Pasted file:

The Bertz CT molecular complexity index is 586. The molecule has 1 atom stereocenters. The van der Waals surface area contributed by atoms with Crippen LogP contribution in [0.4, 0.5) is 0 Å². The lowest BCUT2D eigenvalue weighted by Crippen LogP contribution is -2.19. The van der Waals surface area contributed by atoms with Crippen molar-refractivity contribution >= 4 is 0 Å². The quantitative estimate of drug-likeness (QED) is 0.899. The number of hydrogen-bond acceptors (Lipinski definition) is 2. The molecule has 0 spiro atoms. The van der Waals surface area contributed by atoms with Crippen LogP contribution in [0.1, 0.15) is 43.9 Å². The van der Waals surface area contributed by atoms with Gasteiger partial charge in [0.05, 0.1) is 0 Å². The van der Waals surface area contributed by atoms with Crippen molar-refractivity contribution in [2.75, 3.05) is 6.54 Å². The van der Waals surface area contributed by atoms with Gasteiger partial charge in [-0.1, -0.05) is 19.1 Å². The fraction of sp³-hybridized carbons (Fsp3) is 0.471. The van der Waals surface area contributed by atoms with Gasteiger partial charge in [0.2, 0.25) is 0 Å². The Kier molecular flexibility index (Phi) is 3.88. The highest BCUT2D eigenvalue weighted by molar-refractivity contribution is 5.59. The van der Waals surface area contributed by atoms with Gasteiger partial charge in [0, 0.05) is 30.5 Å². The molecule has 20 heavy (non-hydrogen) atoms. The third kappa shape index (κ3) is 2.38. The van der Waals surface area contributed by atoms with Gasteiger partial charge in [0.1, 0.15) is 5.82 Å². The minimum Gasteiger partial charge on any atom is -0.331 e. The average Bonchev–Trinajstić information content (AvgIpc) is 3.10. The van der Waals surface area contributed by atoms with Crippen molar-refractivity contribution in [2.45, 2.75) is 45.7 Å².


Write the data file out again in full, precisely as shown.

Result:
The Bertz CT molecular complexity index is 586. The molecule has 1 atom stereocenters. The van der Waals surface area contributed by atoms with Crippen LogP contribution in [0.4, 0.5) is 0 Å². The lowest BCUT2D eigenvalue weighted by Crippen LogP contribution is -2.19. The van der Waals surface area contributed by atoms with Crippen molar-refractivity contribution >= 4 is 0 Å². The quantitative estimate of drug-likeness (QED) is 0.899. The number of hydrogen-bond acceptors (Lipinski definition) is 2. The molecule has 0 spiro atoms. The van der Waals surface area contributed by atoms with Crippen LogP contribution in [0.1, 0.15) is 43.9 Å². The van der Waals surface area contributed by atoms with Gasteiger partial charge in [0.05, 0.1) is 0 Å². The van der Waals surface area contributed by atoms with Crippen molar-refractivity contribution in [2.75, 3.05) is 6.54 Å². The van der Waals surface area contributed by atoms with Gasteiger partial charge in [-0.1, -0.05) is 19.1 Å². The fraction of sp³-hybridized carbons (Fsp3) is 0.471. The van der Waals surface area contributed by atoms with Gasteiger partial charge in [0.2, 0.25) is 0 Å². The Kier molecular flexibility index (Phi) is 3.88. The highest BCUT2D eigenvalue weighted by molar-refractivity contribution is 5.59. The van der Waals surface area contributed by atoms with Gasteiger partial charge in [0, 0.05) is 30.5 Å². The molecule has 20 heavy (non-hydrogen) atoms. The third kappa shape index (κ3) is 2.38. The van der Waals surface area contributed by atoms with Gasteiger partial charge in [0.1, 0.15) is 5.82 Å². The minimum Gasteiger partial charge on any atom is -0.331 e. The average Bonchev–Trinajstić information content (AvgIpc) is 3.10. The van der Waals surface area contributed by atoms with Crippen molar-refractivity contribution in [2.45, 2.75) is 45.7 Å².